What’s critical to understanding Andrew Breitbart is that he was a child of adoption. A major part of his identify seems to have been shaped by this facet of his childhood–at least, that’s the impression I got from the man. Unlike many of my peers at the Breitbart sites, I didn’t know Andrew that well–never had a heart-to-heart, never talked on the phone, always just observed him in group settings. Yet still, he hired me as an assistant editor for the Bigs, and I’m told all his employees were hand-picked.
But why? Why would he choose me? What did I have to recommend me? I was a post-collegiate burnout; like many of my peers, I couldn’t find a job related to my degree, so I bounced from menial job to menial job, staying as long as I could stand them–yearbook photographer, debt collector, tech support for a shady DSL company. Along the way, I sent an email to the feedback form on Big Hollywood asking John Nolte if I could write about music, which yielded maybe a couple dozen articles from me in the span of a year.
I made a comedy video in September of last year that went viral, but at that point, I had already been picked as a potential employee. It went live the day I was interviewed for the position, so I was still just some kid from Pennsylvania who never made more than $10 an hour picked to copy edit a news site read by millions. To this day, I feel the greatest sense of privilege–that I really don’t have any business being here–and in the wake of Andrew’s death, I’ve been thinking a lot more about exactly why I did end up here.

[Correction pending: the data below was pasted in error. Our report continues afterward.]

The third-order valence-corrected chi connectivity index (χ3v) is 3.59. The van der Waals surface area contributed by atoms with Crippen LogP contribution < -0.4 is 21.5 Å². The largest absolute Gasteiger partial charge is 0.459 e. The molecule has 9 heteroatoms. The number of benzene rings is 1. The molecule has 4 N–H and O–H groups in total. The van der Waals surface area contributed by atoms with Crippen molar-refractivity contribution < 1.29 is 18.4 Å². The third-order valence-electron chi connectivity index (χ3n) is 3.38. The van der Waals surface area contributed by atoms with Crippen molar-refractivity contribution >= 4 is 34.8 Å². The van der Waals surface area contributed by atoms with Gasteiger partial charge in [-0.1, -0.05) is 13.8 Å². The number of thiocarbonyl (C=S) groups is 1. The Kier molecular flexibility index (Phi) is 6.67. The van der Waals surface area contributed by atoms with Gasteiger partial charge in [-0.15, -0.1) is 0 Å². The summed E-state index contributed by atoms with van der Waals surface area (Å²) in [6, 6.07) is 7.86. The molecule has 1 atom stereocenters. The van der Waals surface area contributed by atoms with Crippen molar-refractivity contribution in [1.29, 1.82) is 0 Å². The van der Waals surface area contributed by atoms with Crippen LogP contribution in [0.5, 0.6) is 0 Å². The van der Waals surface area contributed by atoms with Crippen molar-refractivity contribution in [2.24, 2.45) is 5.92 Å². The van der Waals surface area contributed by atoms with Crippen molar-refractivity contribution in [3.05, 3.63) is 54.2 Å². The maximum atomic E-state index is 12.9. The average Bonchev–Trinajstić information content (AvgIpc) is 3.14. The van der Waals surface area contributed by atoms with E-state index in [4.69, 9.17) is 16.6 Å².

And the greatest insight I have to figure that out is the character of my peers here. None of us are what the mainstream media would consider journalist material; many don’t have degrees in the field, and the extent of their editing experience is through personal blogging. And to the conservative world, they’re way too unkempt, unconventional, liberal (remember the GOProud party?), and the like. They’re reviled by the left, but many of their conservative contemporaries are too embarrassed to stick up for them; that would be inconvenient, too much trouble.
It wasn’t too much trouble for Andrew. He was drawn to these kinds of people; he would sniff them out, get to know them, and find in their idiosyncrasies the exact qualities he wanted in his team. Like his adoptive parents, he took in those those individuals who were rejected by the people who should have loved them–their political blood relatives.
Though I don’t see myself in the same league as, say, a Dana Loesch, Ben Shapiro or John Nolte, I’m awed and proud that Breitbart saw in me some flicker of the character that he saw in them. Though I didn’t have the time to get to know exactly why he did, I figure I’ll keep doing what I’ve been doing–keeping the site well-oiled behind the scenes, writing goofy songs about how corrupt Eric Holder is, and diligently covering any convergence between the political and hipster music worlds–and hope I grow into the role of the misfit culture warrior he embodied and envisioned for each of us–his adopted family members.